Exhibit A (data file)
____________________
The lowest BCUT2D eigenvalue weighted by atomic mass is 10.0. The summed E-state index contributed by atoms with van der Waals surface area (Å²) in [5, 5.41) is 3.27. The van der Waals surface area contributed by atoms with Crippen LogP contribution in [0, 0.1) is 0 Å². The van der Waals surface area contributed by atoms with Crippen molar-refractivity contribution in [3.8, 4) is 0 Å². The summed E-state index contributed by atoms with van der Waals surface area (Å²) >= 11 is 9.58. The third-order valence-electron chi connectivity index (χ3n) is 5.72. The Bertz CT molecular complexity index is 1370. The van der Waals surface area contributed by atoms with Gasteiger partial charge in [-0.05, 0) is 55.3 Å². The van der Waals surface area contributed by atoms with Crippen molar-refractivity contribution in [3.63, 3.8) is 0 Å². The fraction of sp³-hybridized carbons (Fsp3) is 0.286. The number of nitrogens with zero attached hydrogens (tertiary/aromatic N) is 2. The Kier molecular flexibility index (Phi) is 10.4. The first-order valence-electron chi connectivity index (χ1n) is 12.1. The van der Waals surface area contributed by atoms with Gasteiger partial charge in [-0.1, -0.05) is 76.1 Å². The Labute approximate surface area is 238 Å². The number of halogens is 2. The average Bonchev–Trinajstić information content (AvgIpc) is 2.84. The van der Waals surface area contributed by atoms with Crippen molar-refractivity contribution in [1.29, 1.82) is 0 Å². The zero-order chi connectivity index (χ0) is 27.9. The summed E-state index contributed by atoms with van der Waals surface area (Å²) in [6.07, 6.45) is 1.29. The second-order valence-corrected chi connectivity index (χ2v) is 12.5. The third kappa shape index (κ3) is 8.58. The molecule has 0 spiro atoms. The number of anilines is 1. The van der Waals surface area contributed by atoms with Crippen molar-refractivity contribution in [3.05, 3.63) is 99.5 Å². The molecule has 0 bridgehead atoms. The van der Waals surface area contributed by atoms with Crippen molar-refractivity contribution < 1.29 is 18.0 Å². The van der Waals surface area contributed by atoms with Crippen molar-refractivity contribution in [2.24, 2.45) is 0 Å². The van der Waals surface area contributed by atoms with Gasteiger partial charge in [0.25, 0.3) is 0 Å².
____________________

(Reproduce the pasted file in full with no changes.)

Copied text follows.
The lowest BCUT2D eigenvalue weighted by atomic mass is 10.0. The summed E-state index contributed by atoms with van der Waals surface area (Å²) in [5, 5.41) is 3.27. The van der Waals surface area contributed by atoms with Crippen LogP contribution in [0, 0.1) is 0 Å². The van der Waals surface area contributed by atoms with Crippen molar-refractivity contribution in [3.8, 4) is 0 Å². The summed E-state index contributed by atoms with van der Waals surface area (Å²) >= 11 is 9.58. The third-order valence-electron chi connectivity index (χ3n) is 5.72. The Bertz CT molecular complexity index is 1370. The van der Waals surface area contributed by atoms with Gasteiger partial charge in [-0.05, 0) is 55.3 Å². The van der Waals surface area contributed by atoms with Crippen molar-refractivity contribution in [3.63, 3.8) is 0 Å². The fraction of sp³-hybridized carbons (Fsp3) is 0.286. The number of nitrogens with zero attached hydrogens (tertiary/aromatic N) is 2. The Kier molecular flexibility index (Phi) is 10.4. The first-order valence-electron chi connectivity index (χ1n) is 12.1. The van der Waals surface area contributed by atoms with Gasteiger partial charge in [-0.1, -0.05) is 76.1 Å². The Labute approximate surface area is 238 Å². The number of halogens is 2. The average Bonchev–Trinajstić information content (AvgIpc) is 2.84. The van der Waals surface area contributed by atoms with Crippen molar-refractivity contribution in [1.29, 1.82) is 0 Å². The zero-order chi connectivity index (χ0) is 27.9. The summed E-state index contributed by atoms with van der Waals surface area (Å²) in [6.07, 6.45) is 1.29. The second-order valence-corrected chi connectivity index (χ2v) is 12.5. The third kappa shape index (κ3) is 8.58. The molecule has 0 spiro atoms. The number of anilines is 1. The van der Waals surface area contributed by atoms with Crippen molar-refractivity contribution in [3.05, 3.63) is 99.5 Å². The molecule has 0 bridgehead atoms. The van der Waals surface area contributed by atoms with Crippen molar-refractivity contribution < 1.29 is 18.0 Å². The van der Waals surface area contributed by atoms with Crippen molar-refractivity contribution in [2.24, 2.45) is 0 Å². The van der Waals surface area contributed by atoms with Gasteiger partial charge in [0.25, 0.3) is 0 Å².